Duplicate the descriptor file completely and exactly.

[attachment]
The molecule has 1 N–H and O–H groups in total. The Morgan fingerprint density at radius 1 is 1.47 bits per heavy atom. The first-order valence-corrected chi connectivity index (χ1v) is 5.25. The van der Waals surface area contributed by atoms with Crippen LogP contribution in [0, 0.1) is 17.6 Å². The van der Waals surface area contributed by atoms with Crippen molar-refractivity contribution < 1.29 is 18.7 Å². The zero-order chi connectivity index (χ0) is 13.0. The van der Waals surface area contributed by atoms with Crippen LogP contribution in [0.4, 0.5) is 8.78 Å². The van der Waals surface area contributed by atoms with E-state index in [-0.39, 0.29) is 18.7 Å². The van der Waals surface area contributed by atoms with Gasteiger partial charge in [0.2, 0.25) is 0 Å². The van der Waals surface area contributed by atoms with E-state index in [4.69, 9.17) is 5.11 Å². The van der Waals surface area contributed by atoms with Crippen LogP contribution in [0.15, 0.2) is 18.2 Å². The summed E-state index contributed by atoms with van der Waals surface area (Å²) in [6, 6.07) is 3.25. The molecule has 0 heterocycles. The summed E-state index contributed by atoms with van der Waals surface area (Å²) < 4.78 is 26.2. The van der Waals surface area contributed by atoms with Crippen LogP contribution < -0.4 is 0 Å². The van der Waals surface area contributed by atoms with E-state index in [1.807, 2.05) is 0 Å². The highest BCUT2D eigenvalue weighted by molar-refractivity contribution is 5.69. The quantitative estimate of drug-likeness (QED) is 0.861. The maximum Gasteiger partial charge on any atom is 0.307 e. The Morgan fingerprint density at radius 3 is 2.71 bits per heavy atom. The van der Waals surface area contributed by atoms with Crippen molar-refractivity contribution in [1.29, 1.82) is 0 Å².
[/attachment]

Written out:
The molecule has 1 N–H and O–H groups in total. The Morgan fingerprint density at radius 1 is 1.47 bits per heavy atom. The first-order valence-corrected chi connectivity index (χ1v) is 5.25. The van der Waals surface area contributed by atoms with Crippen LogP contribution in [0, 0.1) is 17.6 Å². The van der Waals surface area contributed by atoms with Crippen molar-refractivity contribution < 1.29 is 18.7 Å². The zero-order chi connectivity index (χ0) is 13.0. The van der Waals surface area contributed by atoms with Crippen LogP contribution in [0.4, 0.5) is 8.78 Å². The van der Waals surface area contributed by atoms with E-state index in [-0.39, 0.29) is 18.7 Å². The van der Waals surface area contributed by atoms with Gasteiger partial charge in [0.2, 0.25) is 0 Å². The van der Waals surface area contributed by atoms with E-state index in [4.69, 9.17) is 5.11 Å². The van der Waals surface area contributed by atoms with Crippen LogP contribution in [0.15, 0.2) is 18.2 Å². The summed E-state index contributed by atoms with van der Waals surface area (Å²) in [6, 6.07) is 3.25. The molecule has 0 heterocycles. The summed E-state index contributed by atoms with van der Waals surface area (Å²) < 4.78 is 26.2. The van der Waals surface area contributed by atoms with Crippen LogP contribution < -0.4 is 0 Å². The van der Waals surface area contributed by atoms with E-state index in [1.807, 2.05) is 0 Å². The highest BCUT2D eigenvalue weighted by molar-refractivity contribution is 5.69. The quantitative estimate of drug-likeness (QED) is 0.861. The maximum Gasteiger partial charge on any atom is 0.307 e. The Morgan fingerprint density at radius 3 is 2.71 bits per heavy atom. The van der Waals surface area contributed by atoms with Crippen molar-refractivity contribution in [1.29, 1.82) is 0 Å².